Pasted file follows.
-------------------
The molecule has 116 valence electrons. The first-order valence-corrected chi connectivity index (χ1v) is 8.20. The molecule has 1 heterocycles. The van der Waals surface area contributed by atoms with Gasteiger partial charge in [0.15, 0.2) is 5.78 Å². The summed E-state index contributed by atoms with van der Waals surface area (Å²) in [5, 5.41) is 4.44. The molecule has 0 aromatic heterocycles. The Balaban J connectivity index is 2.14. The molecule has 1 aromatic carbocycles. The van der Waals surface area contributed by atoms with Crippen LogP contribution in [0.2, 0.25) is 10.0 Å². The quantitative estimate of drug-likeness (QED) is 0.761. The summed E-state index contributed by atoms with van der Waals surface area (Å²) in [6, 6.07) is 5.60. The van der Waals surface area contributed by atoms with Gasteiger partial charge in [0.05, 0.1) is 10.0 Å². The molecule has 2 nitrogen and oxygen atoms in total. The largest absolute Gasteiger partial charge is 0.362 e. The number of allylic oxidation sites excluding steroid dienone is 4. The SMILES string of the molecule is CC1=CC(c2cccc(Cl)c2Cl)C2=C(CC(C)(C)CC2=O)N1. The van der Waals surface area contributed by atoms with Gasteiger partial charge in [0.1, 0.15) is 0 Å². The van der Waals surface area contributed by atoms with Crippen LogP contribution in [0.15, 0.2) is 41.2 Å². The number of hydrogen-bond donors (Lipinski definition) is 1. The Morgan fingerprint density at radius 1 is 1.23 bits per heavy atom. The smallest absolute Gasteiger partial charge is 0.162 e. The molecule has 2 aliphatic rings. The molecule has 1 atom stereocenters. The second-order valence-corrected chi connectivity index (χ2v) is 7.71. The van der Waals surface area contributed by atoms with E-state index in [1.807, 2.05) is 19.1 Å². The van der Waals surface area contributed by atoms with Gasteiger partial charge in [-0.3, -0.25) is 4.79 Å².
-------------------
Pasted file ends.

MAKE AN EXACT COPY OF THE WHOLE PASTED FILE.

The molecule has 116 valence electrons. The first-order valence-corrected chi connectivity index (χ1v) is 8.20. The molecule has 1 heterocycles. The van der Waals surface area contributed by atoms with Gasteiger partial charge in [0.15, 0.2) is 5.78 Å². The summed E-state index contributed by atoms with van der Waals surface area (Å²) in [5, 5.41) is 4.44. The molecule has 0 aromatic heterocycles. The Balaban J connectivity index is 2.14. The molecule has 1 aromatic carbocycles. The van der Waals surface area contributed by atoms with Crippen LogP contribution in [0.2, 0.25) is 10.0 Å². The quantitative estimate of drug-likeness (QED) is 0.761. The summed E-state index contributed by atoms with van der Waals surface area (Å²) in [6, 6.07) is 5.60. The van der Waals surface area contributed by atoms with Gasteiger partial charge in [0.05, 0.1) is 10.0 Å². The molecule has 2 nitrogen and oxygen atoms in total. The largest absolute Gasteiger partial charge is 0.362 e. The number of allylic oxidation sites excluding steroid dienone is 4. The SMILES string of the molecule is CC1=CC(c2cccc(Cl)c2Cl)C2=C(CC(C)(C)CC2=O)N1. The van der Waals surface area contributed by atoms with Gasteiger partial charge in [0.1, 0.15) is 0 Å². The van der Waals surface area contributed by atoms with Crippen LogP contribution in [0.15, 0.2) is 41.2 Å². The number of hydrogen-bond donors (Lipinski definition) is 1. The Morgan fingerprint density at radius 1 is 1.23 bits per heavy atom. The smallest absolute Gasteiger partial charge is 0.162 e. The molecule has 2 aliphatic rings. The molecule has 1 atom stereocenters. The second-order valence-corrected chi connectivity index (χ2v) is 7.71. The van der Waals surface area contributed by atoms with E-state index in [1.807, 2.05) is 19.1 Å². The van der Waals surface area contributed by atoms with Gasteiger partial charge in [-0.3, -0.25) is 4.79 Å².